Tim O'Connor January 19, 2012 at 09:40 PM
Thank you, my point exactly! The economy is bringing about changes in society. Unfortunately not in a positive direction. The need is not to reinvent the wheel, but to adapt to changes forced upon us. In the near future, there will be less students going to college. That is just a reality.
DC January 19, 2012 at 09:44 PM
So what you are saying is a family of five where both parents work to put food on their table, clothe their there children, have a nice roof over their head should be able to save $30,000+ per year just to send one maybe two of their children to college? The fact that a college education is so expensive has nothing to do with the fact that less and less children are attending college? Where are your statistics? Do you have a child or children in college? How can the average family save that kind of money? FR Grown and Tim I guess you are both wealthy individuals who were fortunate enough to save thousands of dollars each year just to be able to send your children to a good college. Good for you.
Tim O'Connor January 19, 2012 at 10:13 PM
My point is more people can not afford college for their children. Those of who are still employed; are under employed! No overtime, no second job and no side work. It is time now, to take a serious look at this for middle school age children. They are going to be hit the hardest with our poor economy.
FR Grown January 19, 2012 at 11:58 PM
Yes, I have put three children thru college and i sacrificed for it. I did not blame anyone for my responsibility to educate my children. That was my choice. Today's generation wants to spend it all and ask for help. Doesn't work. Think about your kids and not yourself and you will be able to give them a better life. To you you people from the 'ME' generation, you may be suffering from a guilt complex for thinking about your self and your needs and forgeting about your kids. Extra bottle of wine? Extra dinner? Bigger Car? Bigger House? Better than the Jones'es? Than'ts your problem, you should have thought less about your needs and more about the futrure of your children. You can blame whoever you want, but when you look in the mirror you will see who cause the problem. Just a person with old time work ethic and values. Sorry if I offend you.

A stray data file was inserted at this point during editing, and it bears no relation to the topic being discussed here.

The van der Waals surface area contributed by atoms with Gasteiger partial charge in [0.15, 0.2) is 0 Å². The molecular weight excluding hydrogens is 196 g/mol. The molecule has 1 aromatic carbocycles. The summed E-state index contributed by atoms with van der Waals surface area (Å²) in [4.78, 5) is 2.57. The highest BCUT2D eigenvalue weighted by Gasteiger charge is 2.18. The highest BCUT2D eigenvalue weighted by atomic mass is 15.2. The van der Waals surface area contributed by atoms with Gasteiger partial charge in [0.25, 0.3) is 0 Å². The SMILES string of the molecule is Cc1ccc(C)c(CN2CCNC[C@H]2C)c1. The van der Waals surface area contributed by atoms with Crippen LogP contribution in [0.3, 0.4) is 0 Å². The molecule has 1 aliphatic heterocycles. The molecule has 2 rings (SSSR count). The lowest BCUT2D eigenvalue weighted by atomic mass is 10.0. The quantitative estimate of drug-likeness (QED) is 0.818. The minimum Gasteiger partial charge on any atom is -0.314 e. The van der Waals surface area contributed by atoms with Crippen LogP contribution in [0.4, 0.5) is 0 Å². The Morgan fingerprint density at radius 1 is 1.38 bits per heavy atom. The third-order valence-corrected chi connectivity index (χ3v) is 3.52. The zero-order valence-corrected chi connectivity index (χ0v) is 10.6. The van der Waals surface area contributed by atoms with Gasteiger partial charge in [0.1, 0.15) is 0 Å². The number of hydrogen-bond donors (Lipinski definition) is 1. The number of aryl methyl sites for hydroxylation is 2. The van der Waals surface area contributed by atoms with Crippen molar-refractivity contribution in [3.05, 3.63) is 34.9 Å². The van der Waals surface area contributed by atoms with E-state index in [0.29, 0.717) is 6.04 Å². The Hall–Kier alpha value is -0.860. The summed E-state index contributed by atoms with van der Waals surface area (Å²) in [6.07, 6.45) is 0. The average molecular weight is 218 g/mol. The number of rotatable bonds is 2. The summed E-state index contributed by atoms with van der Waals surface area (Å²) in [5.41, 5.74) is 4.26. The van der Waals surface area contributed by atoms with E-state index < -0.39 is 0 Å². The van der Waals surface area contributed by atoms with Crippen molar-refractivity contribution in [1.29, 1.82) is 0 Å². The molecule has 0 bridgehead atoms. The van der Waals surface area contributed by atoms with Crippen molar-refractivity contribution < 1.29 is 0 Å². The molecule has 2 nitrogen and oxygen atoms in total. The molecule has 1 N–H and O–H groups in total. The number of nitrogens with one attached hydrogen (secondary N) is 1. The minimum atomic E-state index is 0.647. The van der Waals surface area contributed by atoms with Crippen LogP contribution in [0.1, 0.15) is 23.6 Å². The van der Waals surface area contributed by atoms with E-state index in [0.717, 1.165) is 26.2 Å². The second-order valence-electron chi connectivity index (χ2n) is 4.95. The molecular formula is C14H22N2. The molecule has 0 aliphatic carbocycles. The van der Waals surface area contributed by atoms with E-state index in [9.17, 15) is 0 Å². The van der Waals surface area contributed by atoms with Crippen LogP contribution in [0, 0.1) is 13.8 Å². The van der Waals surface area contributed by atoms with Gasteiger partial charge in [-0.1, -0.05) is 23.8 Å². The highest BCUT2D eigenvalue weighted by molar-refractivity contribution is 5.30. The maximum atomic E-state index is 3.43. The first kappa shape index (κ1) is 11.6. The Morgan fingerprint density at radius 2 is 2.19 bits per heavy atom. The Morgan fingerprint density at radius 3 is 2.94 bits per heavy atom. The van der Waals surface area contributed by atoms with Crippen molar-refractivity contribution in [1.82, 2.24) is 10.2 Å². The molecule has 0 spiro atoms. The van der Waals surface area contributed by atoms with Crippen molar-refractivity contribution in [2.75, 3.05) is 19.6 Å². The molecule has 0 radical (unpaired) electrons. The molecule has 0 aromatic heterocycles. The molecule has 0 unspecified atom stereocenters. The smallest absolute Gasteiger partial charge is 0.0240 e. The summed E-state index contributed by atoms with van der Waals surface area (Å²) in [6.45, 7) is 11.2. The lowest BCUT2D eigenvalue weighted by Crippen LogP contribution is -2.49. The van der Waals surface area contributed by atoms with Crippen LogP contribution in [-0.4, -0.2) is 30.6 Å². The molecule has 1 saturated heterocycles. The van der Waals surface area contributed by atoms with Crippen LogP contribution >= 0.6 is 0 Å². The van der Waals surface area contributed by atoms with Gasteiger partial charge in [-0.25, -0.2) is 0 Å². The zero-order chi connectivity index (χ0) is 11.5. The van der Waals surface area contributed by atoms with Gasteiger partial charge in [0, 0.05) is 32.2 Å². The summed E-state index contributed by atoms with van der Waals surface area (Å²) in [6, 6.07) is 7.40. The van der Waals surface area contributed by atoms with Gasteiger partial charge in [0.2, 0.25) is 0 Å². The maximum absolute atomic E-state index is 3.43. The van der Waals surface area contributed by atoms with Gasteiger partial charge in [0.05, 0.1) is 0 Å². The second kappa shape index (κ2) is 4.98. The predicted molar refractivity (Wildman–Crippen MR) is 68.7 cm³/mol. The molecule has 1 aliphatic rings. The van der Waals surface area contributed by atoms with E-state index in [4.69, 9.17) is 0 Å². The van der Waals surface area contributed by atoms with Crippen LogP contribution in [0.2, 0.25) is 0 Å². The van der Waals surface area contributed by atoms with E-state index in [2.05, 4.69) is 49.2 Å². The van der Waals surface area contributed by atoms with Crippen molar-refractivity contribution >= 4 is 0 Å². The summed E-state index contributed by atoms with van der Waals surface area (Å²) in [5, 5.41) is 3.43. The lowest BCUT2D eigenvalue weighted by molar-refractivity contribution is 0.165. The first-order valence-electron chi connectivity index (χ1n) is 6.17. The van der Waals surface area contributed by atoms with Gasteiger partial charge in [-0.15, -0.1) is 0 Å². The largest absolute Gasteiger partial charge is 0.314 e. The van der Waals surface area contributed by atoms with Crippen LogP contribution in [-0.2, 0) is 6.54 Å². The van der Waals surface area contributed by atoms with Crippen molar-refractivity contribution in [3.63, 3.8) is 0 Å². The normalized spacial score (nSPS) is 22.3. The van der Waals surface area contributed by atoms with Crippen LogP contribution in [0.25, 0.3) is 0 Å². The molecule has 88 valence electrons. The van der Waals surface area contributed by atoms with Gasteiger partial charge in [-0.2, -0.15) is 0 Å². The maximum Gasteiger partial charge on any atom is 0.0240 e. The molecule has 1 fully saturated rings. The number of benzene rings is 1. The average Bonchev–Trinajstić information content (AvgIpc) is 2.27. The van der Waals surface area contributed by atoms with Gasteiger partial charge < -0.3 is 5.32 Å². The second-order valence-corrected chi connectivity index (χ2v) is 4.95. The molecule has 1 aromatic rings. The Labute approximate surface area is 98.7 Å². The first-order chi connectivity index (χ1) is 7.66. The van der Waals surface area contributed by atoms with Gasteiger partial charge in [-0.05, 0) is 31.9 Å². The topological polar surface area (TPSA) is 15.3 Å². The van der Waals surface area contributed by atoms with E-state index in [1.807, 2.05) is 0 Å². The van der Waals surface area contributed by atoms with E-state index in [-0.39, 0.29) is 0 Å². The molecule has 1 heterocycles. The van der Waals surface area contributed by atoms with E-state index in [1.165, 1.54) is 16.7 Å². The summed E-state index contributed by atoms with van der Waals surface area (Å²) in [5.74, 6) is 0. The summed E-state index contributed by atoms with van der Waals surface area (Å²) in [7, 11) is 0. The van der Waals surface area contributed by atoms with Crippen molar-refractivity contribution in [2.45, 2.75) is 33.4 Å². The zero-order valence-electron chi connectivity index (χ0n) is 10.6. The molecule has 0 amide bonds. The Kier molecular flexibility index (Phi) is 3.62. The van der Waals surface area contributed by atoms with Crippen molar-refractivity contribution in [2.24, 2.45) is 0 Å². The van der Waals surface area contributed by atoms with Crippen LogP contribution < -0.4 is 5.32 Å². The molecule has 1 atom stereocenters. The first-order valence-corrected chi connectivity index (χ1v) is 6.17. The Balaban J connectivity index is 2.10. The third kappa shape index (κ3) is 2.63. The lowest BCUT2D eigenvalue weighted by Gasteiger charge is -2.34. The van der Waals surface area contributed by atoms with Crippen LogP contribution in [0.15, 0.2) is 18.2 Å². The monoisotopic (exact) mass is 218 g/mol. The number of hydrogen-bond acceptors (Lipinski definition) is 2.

FR Grown January 20, 2012 at 12:24 AM
PS. When I paid for my children to go to college, there were no free hand outs for me. I sacrificed for years to give them an education, just as my immigrant grandparents did for my parents and my parents did for me. Wake up and take repsonsiblity. I'm a proud AMERICAN who doesn't want this Great Country to become a socialist european society. Just my thoughts.
Bewildered January 20, 2012 at 12:48 AM